The Beast from the East, or the Best from the West-Africa’s dilemma

Posted: December 2, 2013 in General
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Studies reveal Africa is rising – but who benefits? Pacts are continually being signed between the developed economies and African countries, a big chuck going to the asian nations,namely China & India.There’s a renewed mood of self-assertion in Africa. Half a century ago, Africa echoed with the sound of anticolonial liberation. Today, 10 years of dramatic and sustained economic growth and a growing political maturity coinciding with the economic meltdown in the West and political dysfunction in Washington and Europe have granted Africa’s leaders the authority and means to once again challenge Western intervention on the continent, whether it comes in the form of foreign diplomatic pressure, foreign aid, foreign rights monitors or even foreign correspondents. Western powers no longer get to call the shots in Africa.

In the post independence era,many colonies joined the The Non-Aligned Movement (NAM) a group of states which are not formally aligned with or against any major power bloc. In a speech given during the Havana Declaration of 1979, Fidel Castro said the purpose of the organization is to ensure “the national independence, sovereignty, territorial integrity and security of non-aligned countries” in their “struggle against imperialism, colonialism, neo-colonialism, racism, and all forms of foreign aggression, occupation, domination, interference or hegemony as well as against great power and bloc politics. Member states were better placed to gain from either blocs during the cold war.NAM prevented members from becoming pawns in Cold War power games and distanced itself from the Western and Soviet power blocs.As such, the member states gained from both the western powers and the east.

Today,this war has taken new twist & turns.East and West are scrambling for African’s resources.Western countries have remained skeptical about China intentions in Africa.While the Western intervention on the continent comes in the form of foreign diplomatic pressure, foreign aid, foreign rights monitors or even foreign correspondents the East is fast becoming a darling owing to is unconditional loans and grants and hands off style on matters concerning governance in Africa.

Who’s benefiting

Against the backdrop of a prolonged slump that has brought financial paralysis to much of the Western world, experts have identified Africa as having many of the world’s fastest-growing economies.

Some point to the fact that high growth rates should be viewed in context, since African economies – mostly relatively small – are expanding from a low base, making improvements seem disproportionately impressive.

But, while the US and UK struggle to emerge from prolonged recessions and European nations such as Greece and Spain experience mass unemployment, the International Monetary Fund and the World Bank say countries such as Ghana, Ethiopia, Rwanda and Mozambique are experiencing a boom.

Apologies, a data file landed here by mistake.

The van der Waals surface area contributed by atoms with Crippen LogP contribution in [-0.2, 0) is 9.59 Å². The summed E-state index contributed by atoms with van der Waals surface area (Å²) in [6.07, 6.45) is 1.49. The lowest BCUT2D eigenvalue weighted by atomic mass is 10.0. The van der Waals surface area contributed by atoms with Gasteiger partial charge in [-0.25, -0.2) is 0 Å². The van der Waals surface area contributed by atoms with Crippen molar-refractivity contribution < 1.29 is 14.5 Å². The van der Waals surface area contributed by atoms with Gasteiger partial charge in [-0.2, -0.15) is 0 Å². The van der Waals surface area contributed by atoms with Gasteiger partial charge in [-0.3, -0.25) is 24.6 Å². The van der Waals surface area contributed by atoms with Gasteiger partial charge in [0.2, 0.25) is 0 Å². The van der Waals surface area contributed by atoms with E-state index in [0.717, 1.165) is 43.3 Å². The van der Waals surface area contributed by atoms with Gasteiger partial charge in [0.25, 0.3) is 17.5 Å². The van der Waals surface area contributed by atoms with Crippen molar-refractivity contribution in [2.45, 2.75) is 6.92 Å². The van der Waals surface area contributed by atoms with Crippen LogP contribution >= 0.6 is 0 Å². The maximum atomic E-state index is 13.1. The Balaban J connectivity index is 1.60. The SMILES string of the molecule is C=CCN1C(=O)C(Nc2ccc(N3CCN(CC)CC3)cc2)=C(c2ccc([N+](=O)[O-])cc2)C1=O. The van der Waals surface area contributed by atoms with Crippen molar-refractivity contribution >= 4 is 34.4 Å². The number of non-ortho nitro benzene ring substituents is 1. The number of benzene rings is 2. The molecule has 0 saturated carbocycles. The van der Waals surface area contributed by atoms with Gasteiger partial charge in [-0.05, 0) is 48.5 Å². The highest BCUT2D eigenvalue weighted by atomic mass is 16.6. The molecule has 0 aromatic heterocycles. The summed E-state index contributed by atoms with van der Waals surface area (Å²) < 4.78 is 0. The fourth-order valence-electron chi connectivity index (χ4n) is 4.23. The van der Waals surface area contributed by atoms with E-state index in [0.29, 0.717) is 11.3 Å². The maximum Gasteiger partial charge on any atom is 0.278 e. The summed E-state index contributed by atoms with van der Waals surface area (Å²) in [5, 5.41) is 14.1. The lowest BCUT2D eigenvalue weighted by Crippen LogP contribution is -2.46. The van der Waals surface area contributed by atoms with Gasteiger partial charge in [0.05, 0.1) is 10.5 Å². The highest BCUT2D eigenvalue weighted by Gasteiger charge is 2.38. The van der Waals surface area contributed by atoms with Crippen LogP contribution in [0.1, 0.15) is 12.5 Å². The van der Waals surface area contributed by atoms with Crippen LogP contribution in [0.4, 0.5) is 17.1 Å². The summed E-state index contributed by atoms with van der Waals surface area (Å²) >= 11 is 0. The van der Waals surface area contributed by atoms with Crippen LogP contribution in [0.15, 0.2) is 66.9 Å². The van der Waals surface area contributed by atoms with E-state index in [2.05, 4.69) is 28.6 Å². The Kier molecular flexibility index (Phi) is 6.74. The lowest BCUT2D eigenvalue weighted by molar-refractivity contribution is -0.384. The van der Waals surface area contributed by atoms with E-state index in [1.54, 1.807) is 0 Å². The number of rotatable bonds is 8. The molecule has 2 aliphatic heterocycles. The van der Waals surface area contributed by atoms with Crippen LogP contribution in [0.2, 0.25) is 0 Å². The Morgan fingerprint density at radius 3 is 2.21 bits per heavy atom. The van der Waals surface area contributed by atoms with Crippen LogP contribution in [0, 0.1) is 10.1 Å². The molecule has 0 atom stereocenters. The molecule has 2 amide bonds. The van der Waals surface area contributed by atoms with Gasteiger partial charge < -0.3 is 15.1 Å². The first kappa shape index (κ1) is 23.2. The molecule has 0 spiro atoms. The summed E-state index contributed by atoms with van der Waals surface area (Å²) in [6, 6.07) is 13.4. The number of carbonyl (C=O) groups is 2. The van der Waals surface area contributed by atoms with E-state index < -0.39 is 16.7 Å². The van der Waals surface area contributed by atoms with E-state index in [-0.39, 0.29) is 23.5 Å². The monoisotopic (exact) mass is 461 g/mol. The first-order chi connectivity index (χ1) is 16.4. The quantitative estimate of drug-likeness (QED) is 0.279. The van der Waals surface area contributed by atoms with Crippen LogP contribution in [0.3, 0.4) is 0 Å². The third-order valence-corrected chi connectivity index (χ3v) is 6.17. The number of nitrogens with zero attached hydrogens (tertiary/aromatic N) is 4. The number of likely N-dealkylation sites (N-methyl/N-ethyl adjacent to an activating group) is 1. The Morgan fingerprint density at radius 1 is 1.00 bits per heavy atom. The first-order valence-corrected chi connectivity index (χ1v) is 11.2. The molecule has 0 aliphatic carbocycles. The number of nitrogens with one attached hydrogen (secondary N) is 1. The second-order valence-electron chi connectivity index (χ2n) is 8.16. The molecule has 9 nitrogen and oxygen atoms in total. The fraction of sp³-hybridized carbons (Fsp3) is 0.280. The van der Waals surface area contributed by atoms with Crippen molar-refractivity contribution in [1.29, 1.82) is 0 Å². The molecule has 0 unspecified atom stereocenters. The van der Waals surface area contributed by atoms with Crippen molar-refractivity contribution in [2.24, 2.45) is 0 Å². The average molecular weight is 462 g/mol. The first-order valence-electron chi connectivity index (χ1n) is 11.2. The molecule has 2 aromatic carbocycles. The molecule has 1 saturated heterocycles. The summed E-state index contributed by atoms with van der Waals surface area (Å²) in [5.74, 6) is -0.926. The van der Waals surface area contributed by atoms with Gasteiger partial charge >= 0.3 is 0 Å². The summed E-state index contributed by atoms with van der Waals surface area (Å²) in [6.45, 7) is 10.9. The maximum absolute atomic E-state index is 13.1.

The notion of “Africa rising” – the term that journalists have coined when referring to the idea of economic development on the continent – has, for some, become hackneyed, with bloggers now calling it a meme.

The Economist, which famously labelled Africa the “Hopeless Continent” in 2000, inverted that idea more than a decade later for special coverage looking at what it now considers to be the hopeful continent.

But, beneath the surface of what appears to be a good news story in a part of the world previously portrayed in the Western media as being ravaged by war and famine, questions remain.

There is no doubt that the proportion of wealthy Africans has increased.

The theory is that as there are more people in Africa with disposable incomes and that foreign companies view the continent as the last great market in the world in which to invest and sell their goods.

Unlike Europe, which has an aging population and a diminishing work force, Africa has an increasing population, an expanding work force and a flourishing middle class with money to spend.

Analysts believe that as African economies are developing, the wealth will trickle down from rich to poor via the middle income group.

With growth of 6% and productivity rising by 3%, it is easy to see why things are looking up. A commodities boom and massive investment by China is giving Africa’s young urban generation cause for hope.

However, not everyone is quite so optimistic. Some believe these are myths that have been overstated by the continent’s corporate cheerleaders.

Some argue that the concept of the middle class as an engine for growth is a myth and wealth generated is not trickling down to wider society.

Instead, it is said, other interested parties – such as the local elite and foreign investors from China, India and Brazil – are benefiting from an abundance of natural resources and increased willingness by companies to do business in Africa.


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